In fact, it was sold as a positive that the then-mandated 14-day quarantine period for close contacts of COVID cases would be halved for people who were fully vaccinated.

This selling point was underpinned by the Government’s newly devised matrix of how COVID ‘contacts’ were defined.

In it, a close contact was deemed someone “who has had at least 15 minutes face to face contact with a COVID-19 case and there is reasonable risk of transmission”.

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“This will include household contacts, extensive social interaction with a case or being present at a high risk setting,” the matrix read.

An image from there Government’s contact matrix released in October.

But it appears to be that latter point that is being bluntly enforced, with numerous dining and entertainment sites being designated as close contact locations in recent days.

As such, the mood in SA one week before Christmas has become one of anxiety that a simple meal or drink with friends could see you bundled into isolation for the next seven days.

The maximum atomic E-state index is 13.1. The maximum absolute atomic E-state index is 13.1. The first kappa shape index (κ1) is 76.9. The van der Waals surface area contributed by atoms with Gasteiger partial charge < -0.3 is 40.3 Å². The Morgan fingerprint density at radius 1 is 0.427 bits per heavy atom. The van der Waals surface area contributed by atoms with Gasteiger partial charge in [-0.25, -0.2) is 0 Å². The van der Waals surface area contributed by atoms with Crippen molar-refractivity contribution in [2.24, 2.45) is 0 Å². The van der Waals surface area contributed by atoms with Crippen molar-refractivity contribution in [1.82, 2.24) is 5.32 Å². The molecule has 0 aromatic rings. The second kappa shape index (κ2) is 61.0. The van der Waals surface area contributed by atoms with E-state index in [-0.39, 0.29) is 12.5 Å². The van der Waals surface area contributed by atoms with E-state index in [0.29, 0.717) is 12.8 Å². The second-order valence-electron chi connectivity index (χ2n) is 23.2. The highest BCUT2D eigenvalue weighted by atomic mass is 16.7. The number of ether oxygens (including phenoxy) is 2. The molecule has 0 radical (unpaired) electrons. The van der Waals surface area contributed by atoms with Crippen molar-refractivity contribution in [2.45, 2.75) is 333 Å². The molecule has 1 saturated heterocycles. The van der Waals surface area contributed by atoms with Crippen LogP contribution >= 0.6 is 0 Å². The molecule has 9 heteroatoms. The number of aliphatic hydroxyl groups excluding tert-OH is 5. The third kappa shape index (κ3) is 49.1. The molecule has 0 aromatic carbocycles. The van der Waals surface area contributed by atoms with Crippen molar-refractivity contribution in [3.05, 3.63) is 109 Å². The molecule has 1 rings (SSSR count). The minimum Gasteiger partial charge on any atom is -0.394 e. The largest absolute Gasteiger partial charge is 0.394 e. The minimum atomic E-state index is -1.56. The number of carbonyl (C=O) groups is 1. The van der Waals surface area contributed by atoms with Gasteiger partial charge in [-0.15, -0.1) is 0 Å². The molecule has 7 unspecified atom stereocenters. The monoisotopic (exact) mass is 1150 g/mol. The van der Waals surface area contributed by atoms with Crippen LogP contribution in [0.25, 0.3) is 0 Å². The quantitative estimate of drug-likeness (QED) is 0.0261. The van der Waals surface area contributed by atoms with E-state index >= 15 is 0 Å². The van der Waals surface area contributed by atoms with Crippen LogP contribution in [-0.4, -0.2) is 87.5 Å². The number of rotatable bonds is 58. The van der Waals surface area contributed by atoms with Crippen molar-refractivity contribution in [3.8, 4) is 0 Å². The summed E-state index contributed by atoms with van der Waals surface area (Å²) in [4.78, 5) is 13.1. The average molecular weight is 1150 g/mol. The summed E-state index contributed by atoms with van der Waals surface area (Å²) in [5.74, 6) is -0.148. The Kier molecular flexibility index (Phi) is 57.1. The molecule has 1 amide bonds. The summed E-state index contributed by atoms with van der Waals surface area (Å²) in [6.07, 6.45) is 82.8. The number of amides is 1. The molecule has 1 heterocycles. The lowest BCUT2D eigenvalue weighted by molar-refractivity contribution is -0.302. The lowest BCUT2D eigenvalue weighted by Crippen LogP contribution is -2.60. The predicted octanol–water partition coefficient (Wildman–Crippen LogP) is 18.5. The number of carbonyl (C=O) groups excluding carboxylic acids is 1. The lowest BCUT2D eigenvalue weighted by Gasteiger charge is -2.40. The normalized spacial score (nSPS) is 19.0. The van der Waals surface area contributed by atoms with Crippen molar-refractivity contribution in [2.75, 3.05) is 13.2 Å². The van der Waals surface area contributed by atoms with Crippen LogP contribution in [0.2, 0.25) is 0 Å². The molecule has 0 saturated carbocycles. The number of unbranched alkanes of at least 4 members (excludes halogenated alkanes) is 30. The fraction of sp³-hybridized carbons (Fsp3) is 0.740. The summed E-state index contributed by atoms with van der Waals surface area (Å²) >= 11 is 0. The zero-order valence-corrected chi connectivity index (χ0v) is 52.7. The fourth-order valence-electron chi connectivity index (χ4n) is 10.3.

This is a real and pervading mindset.

On the weekend, a mate of mine opted not to use his ticket for the Adelaide Oval Test, as he was due to visit family interstate this week and didn’t want to jeopardise the reunion.

I’m aware of others who made the same decision, and it was one I strongly considered myself.

In effect, we are imposing isolation on ourselves before it gets thrust upon us.

And it stands to reason that the higher the case numbers climb, the higher the chance that your next social event will see you pinged with an SA Health missive limiting you to quarters for seven days, or more.

Still, the anxiety may ease once Christmas is passed – unless the COVID caseloads continue to escalate.

The fact that the Government’s inputs have changed may make the published data less reliable in any case, but we have not yet seen how the impact of Omicron may affect the assumptions upon which our reopening was predicated.